Willingness of African American Men to Participate in mHealth Weight Management Programs
Delores C.S. James, PhD, RDN, LDN

The high rate of smartphone ownership as well as the high prevalence of obesity among African American men (AAM) offer opportunities to recruit them into gender-specific, tailored mobile health (mHealth) weight management programs and research. This study examined weight status, smartphone usage, and willingness to participate in mHealth weight management research among AAM. A self-administered survey was completed by a convenience sample of 311 AAM in north central Florida, United States. Participants received a $5 grocery store gift card. The mean BMI was 28.33 (SD, 6.7). Most (65.7%) were trying to lose weight or actively trying to not gain any more weight. Some (23.3%) reported that a physician told them to lose weight, and these men had a higher mean BMI than those who were not told to lose weight (p<0.0001). Most (65.0%) owned smartphones and used Facebook (72.0%) and YouTube (67.8%). Several (43.1%) expressed a willingness to participate in mHealth weight management research. Men who expressed a willingness had significantly higher BMI than those who did not (p<0.0001). Men also expressed willingness to participate in mHealth research that used text messages (62.0%), smartwatches/health trackers (55.0%), smartphone apps (51.4%), health tracking websites (32.8%), and online group support (21.5%). BMI was higher among those willing to participate in text-based research than those who were not (p=0.045). This study highlights the potential for recruiting AAM into mHealth weight management using a variety of tools and digital devices.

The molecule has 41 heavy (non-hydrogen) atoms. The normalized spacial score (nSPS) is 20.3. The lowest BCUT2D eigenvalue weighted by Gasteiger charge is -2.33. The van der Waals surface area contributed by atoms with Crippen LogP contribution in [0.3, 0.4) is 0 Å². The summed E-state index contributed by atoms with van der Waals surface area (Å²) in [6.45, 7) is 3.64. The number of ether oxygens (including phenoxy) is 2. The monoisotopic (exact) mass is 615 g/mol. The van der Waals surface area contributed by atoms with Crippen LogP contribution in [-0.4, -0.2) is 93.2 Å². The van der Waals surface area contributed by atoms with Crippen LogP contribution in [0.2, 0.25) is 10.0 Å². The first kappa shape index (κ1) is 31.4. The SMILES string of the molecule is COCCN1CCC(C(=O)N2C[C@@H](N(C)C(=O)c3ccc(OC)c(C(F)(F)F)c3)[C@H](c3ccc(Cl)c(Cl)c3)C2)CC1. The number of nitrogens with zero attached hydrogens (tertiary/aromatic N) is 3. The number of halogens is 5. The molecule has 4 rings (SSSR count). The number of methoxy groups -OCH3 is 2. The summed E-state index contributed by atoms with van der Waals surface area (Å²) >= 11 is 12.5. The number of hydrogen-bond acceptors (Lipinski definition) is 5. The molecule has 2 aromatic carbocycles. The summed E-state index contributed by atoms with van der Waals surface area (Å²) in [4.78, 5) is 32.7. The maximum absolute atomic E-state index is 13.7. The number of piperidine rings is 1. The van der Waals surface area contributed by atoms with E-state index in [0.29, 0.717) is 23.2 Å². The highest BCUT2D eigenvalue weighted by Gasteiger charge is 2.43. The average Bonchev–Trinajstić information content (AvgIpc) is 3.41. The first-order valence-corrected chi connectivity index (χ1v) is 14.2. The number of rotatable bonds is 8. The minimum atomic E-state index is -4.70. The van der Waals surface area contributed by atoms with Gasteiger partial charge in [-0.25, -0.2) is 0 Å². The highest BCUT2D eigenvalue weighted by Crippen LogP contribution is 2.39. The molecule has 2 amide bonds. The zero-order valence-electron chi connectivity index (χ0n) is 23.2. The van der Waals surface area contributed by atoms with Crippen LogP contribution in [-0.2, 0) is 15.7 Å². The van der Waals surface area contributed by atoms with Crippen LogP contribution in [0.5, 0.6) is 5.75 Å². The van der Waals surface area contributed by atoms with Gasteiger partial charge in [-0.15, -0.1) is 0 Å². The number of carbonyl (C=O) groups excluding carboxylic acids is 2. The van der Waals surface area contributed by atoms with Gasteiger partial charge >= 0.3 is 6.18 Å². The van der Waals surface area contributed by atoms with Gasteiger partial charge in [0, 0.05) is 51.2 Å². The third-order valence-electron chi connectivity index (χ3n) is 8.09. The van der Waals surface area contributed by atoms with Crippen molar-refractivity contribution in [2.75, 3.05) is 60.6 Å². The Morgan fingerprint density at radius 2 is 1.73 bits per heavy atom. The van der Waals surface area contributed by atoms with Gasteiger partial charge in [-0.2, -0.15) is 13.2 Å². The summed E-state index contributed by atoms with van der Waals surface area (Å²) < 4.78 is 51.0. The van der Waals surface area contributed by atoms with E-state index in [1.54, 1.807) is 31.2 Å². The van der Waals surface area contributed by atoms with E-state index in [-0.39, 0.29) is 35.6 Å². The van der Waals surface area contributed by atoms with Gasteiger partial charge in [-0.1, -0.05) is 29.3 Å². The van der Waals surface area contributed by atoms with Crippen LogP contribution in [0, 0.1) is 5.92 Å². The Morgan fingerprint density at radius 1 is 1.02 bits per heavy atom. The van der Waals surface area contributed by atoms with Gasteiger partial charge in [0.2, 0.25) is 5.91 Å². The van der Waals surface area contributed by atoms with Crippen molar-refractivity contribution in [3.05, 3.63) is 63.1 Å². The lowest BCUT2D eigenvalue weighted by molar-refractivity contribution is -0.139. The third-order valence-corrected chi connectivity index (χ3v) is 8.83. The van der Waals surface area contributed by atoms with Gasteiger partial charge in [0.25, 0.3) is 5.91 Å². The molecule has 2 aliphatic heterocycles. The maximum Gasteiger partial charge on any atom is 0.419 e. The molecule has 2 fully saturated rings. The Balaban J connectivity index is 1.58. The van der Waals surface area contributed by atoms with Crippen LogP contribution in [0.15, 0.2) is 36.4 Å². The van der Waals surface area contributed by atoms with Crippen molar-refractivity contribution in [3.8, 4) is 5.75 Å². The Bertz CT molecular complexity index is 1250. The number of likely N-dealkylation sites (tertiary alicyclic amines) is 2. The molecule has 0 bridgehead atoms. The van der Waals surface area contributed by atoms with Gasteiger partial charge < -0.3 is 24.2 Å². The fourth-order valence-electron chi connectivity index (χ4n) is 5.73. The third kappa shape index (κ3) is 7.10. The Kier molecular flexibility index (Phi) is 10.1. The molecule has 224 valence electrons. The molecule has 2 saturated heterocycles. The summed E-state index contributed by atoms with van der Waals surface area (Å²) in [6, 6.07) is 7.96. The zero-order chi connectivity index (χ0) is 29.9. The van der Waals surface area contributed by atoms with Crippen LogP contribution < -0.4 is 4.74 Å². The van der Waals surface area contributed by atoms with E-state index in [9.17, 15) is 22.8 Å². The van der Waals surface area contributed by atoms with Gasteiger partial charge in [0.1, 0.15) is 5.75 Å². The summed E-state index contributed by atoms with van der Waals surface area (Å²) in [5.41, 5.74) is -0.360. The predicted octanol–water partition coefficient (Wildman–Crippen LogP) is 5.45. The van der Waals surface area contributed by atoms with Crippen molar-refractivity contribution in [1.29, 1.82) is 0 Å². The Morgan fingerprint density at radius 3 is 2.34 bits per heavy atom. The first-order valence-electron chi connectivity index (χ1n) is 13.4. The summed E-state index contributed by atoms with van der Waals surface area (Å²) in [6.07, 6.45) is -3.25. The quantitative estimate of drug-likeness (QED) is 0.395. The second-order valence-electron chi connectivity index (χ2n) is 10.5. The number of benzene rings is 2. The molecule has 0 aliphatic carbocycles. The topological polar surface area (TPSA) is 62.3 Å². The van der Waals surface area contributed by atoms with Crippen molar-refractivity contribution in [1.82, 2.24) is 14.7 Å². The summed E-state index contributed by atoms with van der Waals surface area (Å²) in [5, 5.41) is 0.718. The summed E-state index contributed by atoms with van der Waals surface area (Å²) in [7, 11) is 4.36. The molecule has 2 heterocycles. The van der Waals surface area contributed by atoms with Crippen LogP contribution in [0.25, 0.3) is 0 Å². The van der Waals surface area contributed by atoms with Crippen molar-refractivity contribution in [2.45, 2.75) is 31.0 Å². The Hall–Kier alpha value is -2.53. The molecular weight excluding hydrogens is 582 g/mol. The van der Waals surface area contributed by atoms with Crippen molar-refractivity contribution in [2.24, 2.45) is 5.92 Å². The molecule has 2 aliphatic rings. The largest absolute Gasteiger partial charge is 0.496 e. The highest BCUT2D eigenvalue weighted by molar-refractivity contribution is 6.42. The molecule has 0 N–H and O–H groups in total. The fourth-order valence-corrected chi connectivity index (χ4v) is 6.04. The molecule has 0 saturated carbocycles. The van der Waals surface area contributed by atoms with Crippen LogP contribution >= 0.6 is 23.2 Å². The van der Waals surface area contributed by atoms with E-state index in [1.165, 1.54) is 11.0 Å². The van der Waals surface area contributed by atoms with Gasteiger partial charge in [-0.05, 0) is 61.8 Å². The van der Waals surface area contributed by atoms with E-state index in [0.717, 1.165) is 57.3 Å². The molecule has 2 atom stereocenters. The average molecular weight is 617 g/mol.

Full Text: PDF     DOI: 10.15640/ijhs.v7n4a3